Black Boys and Men Need More Appreciation and Less Stereotyping

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Social media can show the reverberation effect of our efforts, as well as the work that needs to be done, for those of us who have been educators for decades. Witnessing classmates who are now professionals and parents is inspirational and emotional, but reading about losses and difficulties may be heartbreaking. These linkages sometimes confirm what I’ve learned as a Black male student and Black man educator: it’s important for kids to see themselves reflected in the faculty.

“Do you recall Antwuan Kouadio?” Gary, a coworker, recently sent me a note.

Gary is an excellent instructor who establishes deep bonds with his pupils. He then revealed that he is Antwuan’s uncle. In my first year as an elementary administrator, Antwuan had been a pupil. That year is a blur, but when he stated, “Antwuan used to get in trouble,” Antwuan’s face sprang to memory. I grinned because I remembered Antwuan’s expression at the time. It was the expression that told you not to question, “What were you thinking?” since the child was actually wondering the same thing.

“How are you?” I inquired, cautiously.

“Nothing. He’s on his way to university. When we discovered we knew one other, he remarked, “Pinkard was my man.” When my mother died, he accompanied me to the hospital. He was on the lookout for me.’

It was that sort of environment, and any number of our instructors would have done the same. But, even in countries where love is a habit, we forget how much it remains with the children. A model of someone who looked like him might have provided the support he needed at the moment. 

The significance of this link is shown through research: Students in grades K-3 who are taught by at least one black teacher are more likely to graduate from high school and enroll in college than their similar-school, same-race classmates. On standardized reading exams, Black pupils of both sexes who had a Black instructor scored three to six percentile points better than those who did not. 

I recently participated in a virtual conference on the recruitment of Black male teachers. The majority of the interviewees admitted that they had few or no Black male instructors in school. 

One of my former pupils, coincidentally, made a post about the same conference: “Growing up in DC, I had advantages, such as Black male instructors, that I took for granted,” he said. “I had no notion such a large number of individuals didn’t have them. In high school, I had nine Black male teachers.” 

His administrator had recruited me, enthusiastic and inexperienced, to join a staff of nine Black male instructors. It was an honor for me to develop as a teacher in the company of my colleagues. Instead of being pigeonholed into a single typology, these instructors from various subject areas, administrators, counselors, and coaches may each choose their own career path. It meant that when I formed a club for the school’s Black guys, it wasn’t about “trouble,” and I wasn’t alone.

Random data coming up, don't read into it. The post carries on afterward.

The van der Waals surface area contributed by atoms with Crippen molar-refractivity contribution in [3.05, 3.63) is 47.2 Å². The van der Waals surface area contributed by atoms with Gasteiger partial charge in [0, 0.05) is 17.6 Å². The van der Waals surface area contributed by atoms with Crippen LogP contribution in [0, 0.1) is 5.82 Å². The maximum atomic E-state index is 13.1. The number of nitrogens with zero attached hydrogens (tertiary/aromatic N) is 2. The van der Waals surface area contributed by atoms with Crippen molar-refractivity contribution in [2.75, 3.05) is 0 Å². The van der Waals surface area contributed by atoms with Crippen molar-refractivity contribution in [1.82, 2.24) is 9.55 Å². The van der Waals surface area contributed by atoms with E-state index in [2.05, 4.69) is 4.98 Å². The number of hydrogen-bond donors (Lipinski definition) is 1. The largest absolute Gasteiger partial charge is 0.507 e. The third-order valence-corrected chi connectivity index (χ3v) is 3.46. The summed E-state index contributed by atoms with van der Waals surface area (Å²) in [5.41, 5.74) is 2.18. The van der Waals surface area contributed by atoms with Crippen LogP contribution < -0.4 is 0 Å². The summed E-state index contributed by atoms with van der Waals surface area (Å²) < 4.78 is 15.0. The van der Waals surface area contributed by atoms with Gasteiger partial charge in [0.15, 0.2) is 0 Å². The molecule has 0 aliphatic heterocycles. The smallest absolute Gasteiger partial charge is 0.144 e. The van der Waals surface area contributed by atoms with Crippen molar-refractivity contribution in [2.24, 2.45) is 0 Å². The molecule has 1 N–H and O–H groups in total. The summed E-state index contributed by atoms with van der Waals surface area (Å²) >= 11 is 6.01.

According to the comments to that post, our students hold it in high regard. One response stated, “Thanks for letting me wander into that warm, loving memory for a while.”

For Black males with a passion for teaching or leadership, we have narrowed the pipeline. Only 2% of the teaching force in the United States is made up of Black men. Isolation as a Black educator is taxing emotionally, particularly when you’re simultaneously mentoring and disciplining all kids of color while also trying to establish your value against stereotypes. 

It’s no surprise that Black teachers’ turnover is particularly high when they are racially separated from their peers. To support and retain Black male teachers, it is essential to build a community of Black educators to alleviate the invisible cost on teachers of color. The Black Teacher Project (BTP), for example, discovered in a 2018 pilot research that racial affinity-based professional development reduces isolation and improves retention among Black teachers.

These instances highlight the untapped potential of what might happen if we purposefully create these experiences rather than leaving them to chance in the face of structural injustice. The Center for Black Educator Development’s suggestion that K-12 children be introduced to postsecondary teacher preparation programs so they may understand their own professional potential might be a good place to start. More systems may benefit from the Male Educators of Color Collaborative in DC Public Schools, which was created to provide a supportive professional learning environment for Black male teachers. Dr. Travis Bristol, a researcher, offers many suggestions, including investing in teacher preparation programs at minority-serving institutions as an investment in an untapped talent pool that may accelerate performance for all children.

I hooked up with Antwuan after that conversation and a few messages. This year, he will graduate from high school and attend a historically Black institution in Virginia. I questioned him about his choice. He stated, “It’s a top HBCU with a Fine Arts department I like.” “I also wanted to attend an HBCU, where I know people would value me as a young Black guy, you know? This is a place where people really care.”

“I understand, Antwuan.”

It’s no secret the world has a major problem with stereotypes. Everyone has one, whether it is about race, gender, sexuality, or how they dress. This problem is especially apparent in the media, where stereotypes are used to fit in with society’s prejudices.. Read more about white people stereotypes and let us know what you think.

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